Top 5 IoT security tips for WFH employees:
- Get more familiar with your router. All of your IoT devices likely connect to the internet through your router. Start by changing defaults—the settings every router comes with—to something unique. You can encrypt your network by simply updating your router settings to either WPA3 Personal or WPA2 Personal.Get more familiar with your router. All of your IoT devices likely connect to the internet through your router. Start by changing defaults—the settings every router comes with—to something unique. You can encrypt your network by simply updating your router settings to either WPA3 Personal or WPA2 Personal.
- Keep track of which devices are connected. You can access your router’s web interface and look for “connected devices,” “wireless clients,” or “DHCP clients” to see a list and disconnect older devices you no longer use and disable remote management on the devices where you don’t need it.
- Segment the home network. Network segmentation is not only for large corporations. You can segment your home network by creating a guest Wi-Fi network. The easiest way to do this is to have IoT devices use a guest Wi-Fi network while other devices use the main network. This helps to logically group devices in your home and isolate them from each other. Keeping them on a separate network makes it difficult to get to your computers from a compromised IoT device.
- Use two-factor authentication. If a device offers two-factor authentication (a password plus something else like a code sent to your phone or a thumbprint scan), use it.
- Enable security updates. Optimize the protection for IoT devices, even your router, when prompted for security updates. Most IoT devices offer software updates that often patch known vulnerabilities and issues. Make sure to “accept” when a device prompts you for a scheduled update.
The importance of implementing security solutions, practices, and controls involves people, processes, and technology as we have mentioned over the years. Ensuring your solution(s) can identify and protect IoT devices cannot be underestimated.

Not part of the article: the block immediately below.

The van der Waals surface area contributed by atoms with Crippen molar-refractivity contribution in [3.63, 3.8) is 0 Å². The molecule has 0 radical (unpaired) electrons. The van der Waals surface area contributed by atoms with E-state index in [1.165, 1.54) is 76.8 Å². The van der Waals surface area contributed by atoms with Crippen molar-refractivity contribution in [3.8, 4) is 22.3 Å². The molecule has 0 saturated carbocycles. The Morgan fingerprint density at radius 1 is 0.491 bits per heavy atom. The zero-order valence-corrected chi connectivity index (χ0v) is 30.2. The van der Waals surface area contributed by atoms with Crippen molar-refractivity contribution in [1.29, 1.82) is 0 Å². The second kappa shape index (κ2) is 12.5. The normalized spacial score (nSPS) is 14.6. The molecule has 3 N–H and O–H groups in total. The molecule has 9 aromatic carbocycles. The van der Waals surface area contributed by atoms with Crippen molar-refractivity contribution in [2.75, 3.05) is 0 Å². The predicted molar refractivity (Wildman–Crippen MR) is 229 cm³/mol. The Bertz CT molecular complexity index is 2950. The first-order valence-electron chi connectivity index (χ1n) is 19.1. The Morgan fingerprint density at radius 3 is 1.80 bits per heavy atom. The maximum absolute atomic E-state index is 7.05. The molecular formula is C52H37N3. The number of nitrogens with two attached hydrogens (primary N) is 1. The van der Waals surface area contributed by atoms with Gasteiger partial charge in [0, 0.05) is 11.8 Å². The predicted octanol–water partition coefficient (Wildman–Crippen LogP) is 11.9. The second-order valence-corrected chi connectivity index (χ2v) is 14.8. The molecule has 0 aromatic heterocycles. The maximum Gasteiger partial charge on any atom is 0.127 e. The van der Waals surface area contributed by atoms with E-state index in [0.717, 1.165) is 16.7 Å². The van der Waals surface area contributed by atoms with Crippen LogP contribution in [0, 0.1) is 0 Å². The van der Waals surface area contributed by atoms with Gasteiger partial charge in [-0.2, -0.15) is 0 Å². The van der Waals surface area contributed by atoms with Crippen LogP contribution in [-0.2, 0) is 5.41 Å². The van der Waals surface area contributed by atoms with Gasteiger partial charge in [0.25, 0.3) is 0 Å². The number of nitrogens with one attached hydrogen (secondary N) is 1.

The confluence of IoT/5G/Work-from-anywhere basically guarantees that business leaders and employees are considering more connected IoT devices in the future.
We do security and operations automation with a focus on devices and IoT.
Our customers and prospects find value in our AI-engine and Data modeler for devices and IoT creates a foundation for solving many large problems including – security problems around Risk and Threat, Access Control and Microsegmentation, and IT Asset management.
Our mission, like yours, is to provide your employees/faculty/partners, customers/students/patients, and more with a safer, more user-friendly and more secure work environment by:
- Giving Full Visibility – with RF and Network sensors seeing 100% of your devices and infrastructure encompassing all stages of attack – infiltration, persistence, and exfiltration
- Reducing Mean Time to Resolution (MTTR ) on IT Issues– with AI/ML-powered, automated remediation that drives >70% reduction in threat hunting times
- Boosting User Experience – by reducing support ticket volumes, lowering alert noise for a >60% gain in operational efficiency (~1.4 FTE Service Savings per site/ per shift)
Each of these benefits on their own can offer 5-6 figure USD savings per year, shortening the payback period on your investment.
The perfect cybersecurity storm has arrived. Consider intelligent device and infrastructure security today.
To learn more in a zero touch, no obligation Demo or POC, please contact us.